OAKLAND COUNTY, Mich. (WXYZ) — Four Michigan residents, three from Oakland County and one from Roscommon County, are suing Governor Gretchen Whitmer over her executive stay-at-home order, arguing it's overreaching and conflicts with state and federal law.
Their attorney, David Helm, told 7 Action News his clients aren't arguing Gov. Whitmer's authority to issue the order, or that it was mandated in the public interest; but he claims the state is taking too much without offering enough in return.
In the lawsuit, filed Tuesday in federal court, Helm seeks relief for his clients under the Fifth and Fourteenth Amendments, claiming Gov. Whitmer's extended stay-at-home order unfairly infringes on their rights "to associate with friends and family and utilize their private property."
"We believe what the governor has done with her orders is over-broad and overreaching. Taking a sledgehammer to an ant," Helm told 7 Action News.
One of his clients owns a landscaping company in Oakland County. Landscaping is not deemed essential under the order, and Helm's client had to lay off 15 workers.
“That amounts to a taking by the government of private property, which is authorized under the Constitution but when done so, they need to be justly compensated for it.”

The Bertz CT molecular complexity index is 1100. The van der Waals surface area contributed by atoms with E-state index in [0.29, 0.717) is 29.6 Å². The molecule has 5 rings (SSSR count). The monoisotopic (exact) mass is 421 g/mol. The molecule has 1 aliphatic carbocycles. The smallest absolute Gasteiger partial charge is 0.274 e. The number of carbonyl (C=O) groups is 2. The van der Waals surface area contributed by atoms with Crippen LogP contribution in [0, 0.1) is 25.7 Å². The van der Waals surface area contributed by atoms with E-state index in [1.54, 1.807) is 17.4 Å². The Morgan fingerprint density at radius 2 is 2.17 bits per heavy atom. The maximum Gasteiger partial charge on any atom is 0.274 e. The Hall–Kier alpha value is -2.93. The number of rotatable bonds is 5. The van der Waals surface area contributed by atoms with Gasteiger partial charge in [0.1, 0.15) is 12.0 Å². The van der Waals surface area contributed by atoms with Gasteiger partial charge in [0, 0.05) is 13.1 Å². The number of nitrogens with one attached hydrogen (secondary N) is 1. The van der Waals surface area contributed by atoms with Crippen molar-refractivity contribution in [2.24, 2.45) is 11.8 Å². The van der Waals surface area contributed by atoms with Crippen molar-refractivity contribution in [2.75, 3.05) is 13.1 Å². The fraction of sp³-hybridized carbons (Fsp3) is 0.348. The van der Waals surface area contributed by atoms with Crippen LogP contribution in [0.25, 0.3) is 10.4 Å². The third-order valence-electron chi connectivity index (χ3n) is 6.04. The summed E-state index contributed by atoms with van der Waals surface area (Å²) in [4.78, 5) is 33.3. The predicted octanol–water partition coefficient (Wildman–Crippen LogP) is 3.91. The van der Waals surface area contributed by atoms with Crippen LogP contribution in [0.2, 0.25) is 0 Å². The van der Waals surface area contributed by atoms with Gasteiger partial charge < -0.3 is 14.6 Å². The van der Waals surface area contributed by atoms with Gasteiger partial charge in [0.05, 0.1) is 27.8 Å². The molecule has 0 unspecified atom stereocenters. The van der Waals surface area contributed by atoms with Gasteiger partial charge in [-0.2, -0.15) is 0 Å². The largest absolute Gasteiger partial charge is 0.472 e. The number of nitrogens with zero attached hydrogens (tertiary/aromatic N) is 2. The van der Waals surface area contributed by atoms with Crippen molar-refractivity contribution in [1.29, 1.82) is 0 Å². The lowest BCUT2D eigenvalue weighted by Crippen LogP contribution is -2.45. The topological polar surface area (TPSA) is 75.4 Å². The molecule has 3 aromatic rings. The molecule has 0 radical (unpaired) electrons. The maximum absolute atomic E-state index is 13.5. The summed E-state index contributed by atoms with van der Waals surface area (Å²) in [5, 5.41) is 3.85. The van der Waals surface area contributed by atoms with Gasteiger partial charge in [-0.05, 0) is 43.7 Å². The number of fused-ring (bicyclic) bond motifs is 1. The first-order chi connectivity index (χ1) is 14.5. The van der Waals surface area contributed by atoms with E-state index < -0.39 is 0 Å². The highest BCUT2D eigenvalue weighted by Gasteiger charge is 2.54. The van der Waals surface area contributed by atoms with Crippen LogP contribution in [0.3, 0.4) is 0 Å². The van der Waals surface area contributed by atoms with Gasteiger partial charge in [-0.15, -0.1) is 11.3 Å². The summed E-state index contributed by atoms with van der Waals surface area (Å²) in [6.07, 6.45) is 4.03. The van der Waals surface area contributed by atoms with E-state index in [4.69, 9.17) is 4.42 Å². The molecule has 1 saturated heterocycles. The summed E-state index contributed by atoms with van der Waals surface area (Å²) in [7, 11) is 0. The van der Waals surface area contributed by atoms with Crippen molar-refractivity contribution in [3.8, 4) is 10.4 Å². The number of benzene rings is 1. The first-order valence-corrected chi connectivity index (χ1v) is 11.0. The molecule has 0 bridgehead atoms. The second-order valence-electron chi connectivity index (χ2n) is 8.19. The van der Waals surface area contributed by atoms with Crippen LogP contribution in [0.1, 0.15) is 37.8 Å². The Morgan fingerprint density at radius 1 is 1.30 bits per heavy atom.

The debate over landscaping has been ongoing since the stay-at-home order was extended earlier this month.
Helm said the state's expansion of unemployment benefits and the federal stimulus is not enough compensation for what his clients have lost due to temporarily closing their business and laying off employees.
“They might have been compensated some, but it’s not fair market value.”
Another one of Helm's clients is unable to visit their long-time girlfriend because they don't live together, and he also represents a married couple angry that they're unable to return home to Oakland County, because they were at their cabin in Sanilac County, which they own, when Executive Order 2020-42 took effect.
Helm said he plans to file a motion Wednesday or Thursday for an expedited hearing to try and get a temporary restraining order and an injunction to stop Gov. Whitmer from enforcing the order.
"If you’re going to impede on these fundamental rights, then the government needs to tailor their approach," he told Action News.
We reached out to Gov. Whitmer's office for a comment. Spokesperson Tiffany Brown said as a practice, they do not comment on pending litigation.
Read the full lawsuit below:
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